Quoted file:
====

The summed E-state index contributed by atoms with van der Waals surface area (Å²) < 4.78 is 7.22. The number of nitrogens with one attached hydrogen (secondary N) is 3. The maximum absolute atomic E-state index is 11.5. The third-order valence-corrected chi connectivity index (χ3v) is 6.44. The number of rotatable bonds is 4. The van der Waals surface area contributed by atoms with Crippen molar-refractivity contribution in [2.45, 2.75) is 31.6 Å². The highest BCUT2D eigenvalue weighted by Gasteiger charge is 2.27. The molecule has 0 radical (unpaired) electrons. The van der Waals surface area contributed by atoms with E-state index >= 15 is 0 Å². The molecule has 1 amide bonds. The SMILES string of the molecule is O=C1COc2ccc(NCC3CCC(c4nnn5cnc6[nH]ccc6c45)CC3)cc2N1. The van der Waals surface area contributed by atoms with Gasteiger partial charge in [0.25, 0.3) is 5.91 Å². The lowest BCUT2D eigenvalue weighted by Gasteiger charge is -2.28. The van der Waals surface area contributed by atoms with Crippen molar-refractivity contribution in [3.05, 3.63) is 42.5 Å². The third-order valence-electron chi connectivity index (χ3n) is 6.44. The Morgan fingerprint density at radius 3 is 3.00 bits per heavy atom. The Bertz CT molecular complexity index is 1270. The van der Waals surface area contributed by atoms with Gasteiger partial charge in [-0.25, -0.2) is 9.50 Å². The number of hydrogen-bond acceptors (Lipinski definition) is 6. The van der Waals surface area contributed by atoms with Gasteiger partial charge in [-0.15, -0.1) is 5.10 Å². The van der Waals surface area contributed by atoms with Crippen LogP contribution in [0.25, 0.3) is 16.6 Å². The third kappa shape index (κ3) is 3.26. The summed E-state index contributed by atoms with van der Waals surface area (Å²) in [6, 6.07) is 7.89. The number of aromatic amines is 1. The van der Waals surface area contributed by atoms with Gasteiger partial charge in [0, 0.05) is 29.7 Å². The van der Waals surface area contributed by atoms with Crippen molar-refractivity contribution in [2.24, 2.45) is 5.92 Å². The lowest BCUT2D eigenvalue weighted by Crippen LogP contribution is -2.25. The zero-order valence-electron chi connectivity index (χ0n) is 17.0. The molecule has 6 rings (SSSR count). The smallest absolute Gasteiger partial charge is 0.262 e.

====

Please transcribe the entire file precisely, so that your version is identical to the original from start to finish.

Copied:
The summed E-state index contributed by atoms with van der Waals surface area (Å²) < 4.78 is 7.22. The number of nitrogens with one attached hydrogen (secondary N) is 3. The maximum absolute atomic E-state index is 11.5. The third-order valence-corrected chi connectivity index (χ3v) is 6.44. The number of rotatable bonds is 4. The van der Waals surface area contributed by atoms with Crippen molar-refractivity contribution in [2.45, 2.75) is 31.6 Å². The highest BCUT2D eigenvalue weighted by Gasteiger charge is 2.27. The molecule has 0 radical (unpaired) electrons. The van der Waals surface area contributed by atoms with E-state index >= 15 is 0 Å². The molecule has 1 amide bonds. The SMILES string of the molecule is O=C1COc2ccc(NCC3CCC(c4nnn5cnc6[nH]ccc6c45)CC3)cc2N1. The van der Waals surface area contributed by atoms with Gasteiger partial charge in [0.25, 0.3) is 5.91 Å². The lowest BCUT2D eigenvalue weighted by Gasteiger charge is -2.28. The van der Waals surface area contributed by atoms with Crippen molar-refractivity contribution in [3.05, 3.63) is 42.5 Å². The third-order valence-electron chi connectivity index (χ3n) is 6.44. The Morgan fingerprint density at radius 3 is 3.00 bits per heavy atom. The Bertz CT molecular complexity index is 1270. The van der Waals surface area contributed by atoms with Gasteiger partial charge in [-0.25, -0.2) is 9.50 Å². The number of hydrogen-bond acceptors (Lipinski definition) is 6. The van der Waals surface area contributed by atoms with Gasteiger partial charge in [-0.15, -0.1) is 5.10 Å². The van der Waals surface area contributed by atoms with Crippen LogP contribution in [0.25, 0.3) is 16.6 Å². The third kappa shape index (κ3) is 3.26. The summed E-state index contributed by atoms with van der Waals surface area (Å²) in [6, 6.07) is 7.89. The number of aromatic amines is 1. The van der Waals surface area contributed by atoms with Gasteiger partial charge in [0, 0.05) is 29.7 Å². The van der Waals surface area contributed by atoms with Crippen molar-refractivity contribution in [2.24, 2.45) is 5.92 Å². The lowest BCUT2D eigenvalue weighted by Crippen LogP contribution is -2.25. The zero-order valence-electron chi connectivity index (χ0n) is 17.0. The molecule has 6 rings (SSSR count). The smallest absolute Gasteiger partial charge is 0.262 e.